On every site that I have seen gauging the most romantic works of art, and according to most of the people I know, if this marble sculpture by Auguste Rodin isn't the most romantic piece of work, it's the second. Two seated nudes, the female's arm linked around her lover's neck and her right leg draped between his, while his right hand rests on her hip, their lip lock in the most passionate of ways! Since it appears to be a universal favorite, I decided to include two shots of it...also because I took both photos and I couldn't decide which view you needed to see more. :P
Behind the completed work in this photo you can see one of Rodin's studies for it. He obviously had this idea for a while and worked it out in quite a few studies before the finished product. This magnificent work is surprisingly kind-of situated in a corner of the Musée Rodin in Paris, perhaps not giving it it's proper due - But if you appreciate it's love message, you will appreciate it no matter where it sits.
Abduction of Psyche, William-Adolphe Bouguereau, 1895. Via.
It's Cupid and Psyche again! After all, what is the lover's holiday without the god of love?
For an "abduction" scene, let's face it - Psyche seems really into it. Cupid looks upward, determined, his arms wrapped protectively and confidently around his lady love. Again, we see little butterfly/moth wings on the lady to contrast the angel wings of the man! (I guess it was a known thing during this time?) She seems wrapped in ecstasy just as much as in his embrace.
The Kiss, Gustav Klimt, 1907-8. Via.
This piece reminds me of my college roommates, who hung it in their common area. An interesting abstract piece that really shows how two people cherish one another. I used to think they were cozy, snuggling in bed. Not sure if that's true or not. If so, that's a really nice, sparkly gold bed they have there. But I love how he sweetly cradles his lover's face in his hands. :)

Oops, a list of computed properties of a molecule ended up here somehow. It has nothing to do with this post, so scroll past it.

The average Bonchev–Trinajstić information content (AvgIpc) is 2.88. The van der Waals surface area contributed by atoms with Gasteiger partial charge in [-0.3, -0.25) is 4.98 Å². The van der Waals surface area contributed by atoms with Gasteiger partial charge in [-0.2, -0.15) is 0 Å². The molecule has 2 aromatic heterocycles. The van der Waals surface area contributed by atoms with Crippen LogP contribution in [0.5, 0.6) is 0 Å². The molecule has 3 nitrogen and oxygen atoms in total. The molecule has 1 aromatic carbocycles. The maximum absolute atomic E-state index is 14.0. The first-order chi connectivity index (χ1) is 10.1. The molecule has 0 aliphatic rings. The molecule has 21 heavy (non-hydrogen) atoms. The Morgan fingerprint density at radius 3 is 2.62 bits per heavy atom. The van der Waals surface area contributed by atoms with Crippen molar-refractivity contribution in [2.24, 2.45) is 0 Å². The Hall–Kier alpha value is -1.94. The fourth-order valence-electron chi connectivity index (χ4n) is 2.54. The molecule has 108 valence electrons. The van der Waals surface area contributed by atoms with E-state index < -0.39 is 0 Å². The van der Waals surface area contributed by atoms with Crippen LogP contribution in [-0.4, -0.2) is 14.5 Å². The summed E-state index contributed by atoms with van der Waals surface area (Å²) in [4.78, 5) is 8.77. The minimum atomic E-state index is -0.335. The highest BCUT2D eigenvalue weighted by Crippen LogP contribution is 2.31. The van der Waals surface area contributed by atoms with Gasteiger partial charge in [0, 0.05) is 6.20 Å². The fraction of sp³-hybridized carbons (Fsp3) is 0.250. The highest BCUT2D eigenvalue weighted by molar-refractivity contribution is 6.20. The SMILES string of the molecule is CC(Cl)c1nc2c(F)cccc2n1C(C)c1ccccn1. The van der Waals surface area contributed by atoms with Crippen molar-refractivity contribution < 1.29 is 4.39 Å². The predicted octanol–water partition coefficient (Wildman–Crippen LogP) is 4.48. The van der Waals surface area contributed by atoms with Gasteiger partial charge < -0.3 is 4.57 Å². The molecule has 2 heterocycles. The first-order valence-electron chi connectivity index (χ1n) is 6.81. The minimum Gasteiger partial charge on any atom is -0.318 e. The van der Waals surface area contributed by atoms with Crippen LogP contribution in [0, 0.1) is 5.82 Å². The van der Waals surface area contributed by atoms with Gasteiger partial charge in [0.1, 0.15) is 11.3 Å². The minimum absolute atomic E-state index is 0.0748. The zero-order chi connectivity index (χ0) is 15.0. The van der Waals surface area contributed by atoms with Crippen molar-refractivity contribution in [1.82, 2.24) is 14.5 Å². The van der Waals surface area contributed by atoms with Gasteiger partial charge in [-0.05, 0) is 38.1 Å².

The Kiss, Constantin Brancusi, 1912. Via.
Another Kiss! This time, even more abstract, if not primitive looking. But I think it's kinda cute. :D Not sure how Brancusi would feel about me calling his sculpture "cute," but I can't help myself. It makes me think of those little minions on the Poptart commercial or in the Despicable Me movie. Adorable, smooching little minions.
Birthday, Marc Chagall, 1915. Via.
Here, a stunned-looking little lady gets a smooch from her levitating, beyond-yoga-flexible honey. She truly seems surprised about the sign of affection in celebration of her birthday...but she shouldn't be surprised! He seems rather "head over heels" for her. ;)
Sunset, Norman Rockwell, 1926. Via.
Mew! Isn't this just the sweetest? From the daisies to the bored puppy to their little heads nestled together. Sweetest. This piece is also called "Little Spooners." I had a difficult time choosing between this, After the Prom (1957) and Four Seasons of Love (1972). But the innocence of this love was just perfectly captivating.
The Kiss, Roy Lichtenstein, 1962. Via.
Yet another kiss! And again (and without surprise), looking very into it....
Dance me to the End of Love, Jack Vettriano, 1998. Via.
The finale! Elegant and romantic like a Cary Grant movie. Two lovers face a light while others dance in the distance. It's like they're preparing for the future, for the journey of love, for walking (or dancing) into that light together. Dressed to the 9's, they're ready to conquer the world....together.
"In our life, there is a single color, as on an artist's palette, which provides the meaning of life and art. It is the color of love." - Marc Chagall